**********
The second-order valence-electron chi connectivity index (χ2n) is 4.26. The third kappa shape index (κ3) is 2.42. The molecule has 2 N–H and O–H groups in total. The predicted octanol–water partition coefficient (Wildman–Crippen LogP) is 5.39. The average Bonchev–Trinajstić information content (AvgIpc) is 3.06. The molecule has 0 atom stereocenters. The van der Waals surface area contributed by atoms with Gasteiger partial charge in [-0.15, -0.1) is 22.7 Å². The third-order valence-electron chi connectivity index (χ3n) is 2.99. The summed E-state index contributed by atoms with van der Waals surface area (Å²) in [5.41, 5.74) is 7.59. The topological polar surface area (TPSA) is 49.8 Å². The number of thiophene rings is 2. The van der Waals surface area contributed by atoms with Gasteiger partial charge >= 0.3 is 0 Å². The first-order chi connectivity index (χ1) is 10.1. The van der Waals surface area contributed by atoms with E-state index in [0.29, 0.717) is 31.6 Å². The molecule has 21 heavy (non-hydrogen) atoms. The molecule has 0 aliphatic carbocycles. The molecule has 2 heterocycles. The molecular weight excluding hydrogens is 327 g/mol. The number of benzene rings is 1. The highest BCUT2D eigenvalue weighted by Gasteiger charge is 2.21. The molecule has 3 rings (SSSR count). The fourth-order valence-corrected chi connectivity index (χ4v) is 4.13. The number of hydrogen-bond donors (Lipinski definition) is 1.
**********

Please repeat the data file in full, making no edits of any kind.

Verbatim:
The second-order valence-electron chi connectivity index (χ2n) is 4.26. The third kappa shape index (κ3) is 2.42. The molecule has 2 N–H and O–H groups in total. The predicted octanol–water partition coefficient (Wildman–Crippen LogP) is 5.39. The average Bonchev–Trinajstić information content (AvgIpc) is 3.06. The molecule has 0 atom stereocenters. The van der Waals surface area contributed by atoms with Gasteiger partial charge in [-0.15, -0.1) is 22.7 Å². The third-order valence-electron chi connectivity index (χ3n) is 2.99. The summed E-state index contributed by atoms with van der Waals surface area (Å²) in [5.41, 5.74) is 7.59. The topological polar surface area (TPSA) is 49.8 Å². The number of thiophene rings is 2. The van der Waals surface area contributed by atoms with Gasteiger partial charge >= 0.3 is 0 Å². The first-order chi connectivity index (χ1) is 10.1. The van der Waals surface area contributed by atoms with E-state index in [0.29, 0.717) is 31.6 Å². The molecule has 21 heavy (non-hydrogen) atoms. The molecule has 0 aliphatic carbocycles. The molecule has 2 heterocycles. The molecular weight excluding hydrogens is 327 g/mol. The number of benzene rings is 1. The highest BCUT2D eigenvalue weighted by Gasteiger charge is 2.21. The molecule has 3 rings (SSSR count). The fourth-order valence-corrected chi connectivity index (χ4v) is 4.13. The number of hydrogen-bond donors (Lipinski definition) is 1.